Find out why most recent Medal of Honor winners have not been alive to receive the honor.

By Larry Shaughnessy, CNN

Washington (CNN)
— Medals of Honor have been rare since the end of the Vietnam war. And
not one of the recipients from the Somalia, Iraq or Afghanistan
deployments have been alive to have the iconic blue ribbon with the gold
star draped around his neck. Until now.

The White House Friday
announced that Staff Sgt. Salvatore Giunta, 25, of Hiawatha, Iowa, will
be awarded the nation's highest medal for valor for his actions in
Afghanistan, and he will come to the White House to receive the medal
himself.

A date for the ceremony has not been announced.

Giunta
was a specialist serving with the Airborne 503rd Infantry Regiment on
his second tour of duty in Afghanistan when his unit was attacked on the
night of October 25, 2007.

According to Defense Department
documents, Giunta and his fellow soldiers were walking back to base
along the top of a mountain ridge when the enemy attacked from their
front and their left. Taliban fighters barraged the Americans with
AK-47s, rocket propelled grenades and Soviet-era large machine guns.

Giunta
saw several of his fellow soldiers go down. He ran forward, throwing
grenades and returning enemy fire, to help one soldier who had been shot
but was still fighting, the documents say. Then he noticed one of the
wounded soldiers was missing.

Searching for his wounded friend
Sgt. Josh Brennan, Giunta ran over a hill where moments before Taliban
fighters had been shooting at him. Now he was alone, out of sight of his
fellow soldiers, in an area that the Taliban had controlled just
moments before.

Giunta saw two Taliban fighters dragging Brennan away. He ran after them, killing one and wounding the other, who ran off.

Giunta
instantly started providing first aid to Brennan, who had been shot at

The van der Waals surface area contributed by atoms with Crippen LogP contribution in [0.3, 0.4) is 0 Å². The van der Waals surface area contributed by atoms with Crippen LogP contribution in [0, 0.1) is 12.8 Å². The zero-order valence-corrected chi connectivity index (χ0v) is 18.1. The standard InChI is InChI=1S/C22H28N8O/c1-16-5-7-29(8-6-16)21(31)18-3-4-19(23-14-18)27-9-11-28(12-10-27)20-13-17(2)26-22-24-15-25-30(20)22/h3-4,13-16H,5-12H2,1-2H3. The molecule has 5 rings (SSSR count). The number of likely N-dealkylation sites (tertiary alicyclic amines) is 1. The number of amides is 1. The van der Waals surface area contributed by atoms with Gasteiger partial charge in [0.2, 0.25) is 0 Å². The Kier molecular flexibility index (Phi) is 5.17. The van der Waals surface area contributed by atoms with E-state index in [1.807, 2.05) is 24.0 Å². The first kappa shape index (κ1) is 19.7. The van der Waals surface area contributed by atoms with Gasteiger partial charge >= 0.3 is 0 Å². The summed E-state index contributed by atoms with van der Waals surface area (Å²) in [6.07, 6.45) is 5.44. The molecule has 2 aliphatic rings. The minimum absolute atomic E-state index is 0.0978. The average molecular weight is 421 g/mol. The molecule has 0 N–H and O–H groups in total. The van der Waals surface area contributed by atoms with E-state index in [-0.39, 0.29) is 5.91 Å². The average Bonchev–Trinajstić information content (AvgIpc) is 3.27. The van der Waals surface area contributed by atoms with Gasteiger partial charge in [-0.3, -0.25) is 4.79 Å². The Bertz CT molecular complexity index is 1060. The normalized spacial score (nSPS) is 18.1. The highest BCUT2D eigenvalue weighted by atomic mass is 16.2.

least six times, the documents say. Eventually a medic arrived and a
helicopter was called in to take Brennan to a hospital, but he later
died of his wounds.

Giunta's action, however, meant that Brennan
was not at the mercy of the Taliban, and his parents would be able to
give him a proper burial instead of wondering what became of him.

Giunta's
quick response to the Taliban attack also helped his unit repulse the
enemy fighters before they could cause more casualties, the Defense
Department documents note.

Giunta was shot twice, with one round
hitting his body armor and the second destroying a weapon slung over his
back. He was not seriously hurt.

President Barack Obama called
Giunta, a native of Hiawatha, Iowa, on Thursday to inform him of the
honor and to thank him for "extraordinary bravery in battle," a White
House statement said.

Giunta, who was recently married, is
currently with the 2nd Battalion, 503rd Infantry based in Vicenza,
Italy. "He is responsible for the health, morale, welfare, training and
accountability of all assigned personnel," the Army said. He has served
two combat tours in Afghanistan.

Since the Vietnam war the only
Medals of Honor not given posthumously have been those that were awarded
after actions were reconsidered. Among those was Vernon Baker, an
African-American solider who performed heroically fighting the Nazis in
Italy, but didn't get the award until 1997 because of racism in the
military during World War II. Baker passed away this past July.

For
the past several years, the Pentagon has made a concerted effort to
recognize the valor of a living soldier, Marine, sailor or airman.

"This
has been a source of real concern to me," Defense Secretary Robert
Gates said last year. "I think it was one of President Bush's real
regrets that he did not have the opportunity to honor a living Medal of
Honor recipient. Gates also was defense chief in the final two years of
Bush's administration.

On Thursday, the White House announced
that Obama will award the Medal of Honor posthumously to U.S. Army Staff
Sgt. Robert J. Miller for "conspicuous gallantry" and "heroic actions"
in Afghanistan in January 2008. Miller sacrificed his life "to save the
lives of his teammates and 15 Afghanistan National Army soldiers," the
White House said.

And last week the White House announced that
Obama also intends to award the Medal of Honor to Air Force Chief Master
Sgt. Richard Etchberger for his valor in saving the lives of three
wounded comrades at a then-secret base in Laos in 1968. Enemy fighters
shot and killed Etchberger after he saved his fellow airmen.

Fewer
than 3,500 Medals of Honor have been awarded since the medal was
established during the Civil War. According to the medal criteria,
recipients must demonstrate "conspicuous gallantry and intrepidity at
the risk of his or her life above and beyond the call of duty."

Comments

  1. These are the men the youth of America should be taught to look up to, respect and honor.
    I agree Mike P…”Above and beyond the call of duty” pretty much sums it up.
    God bless them one and all.

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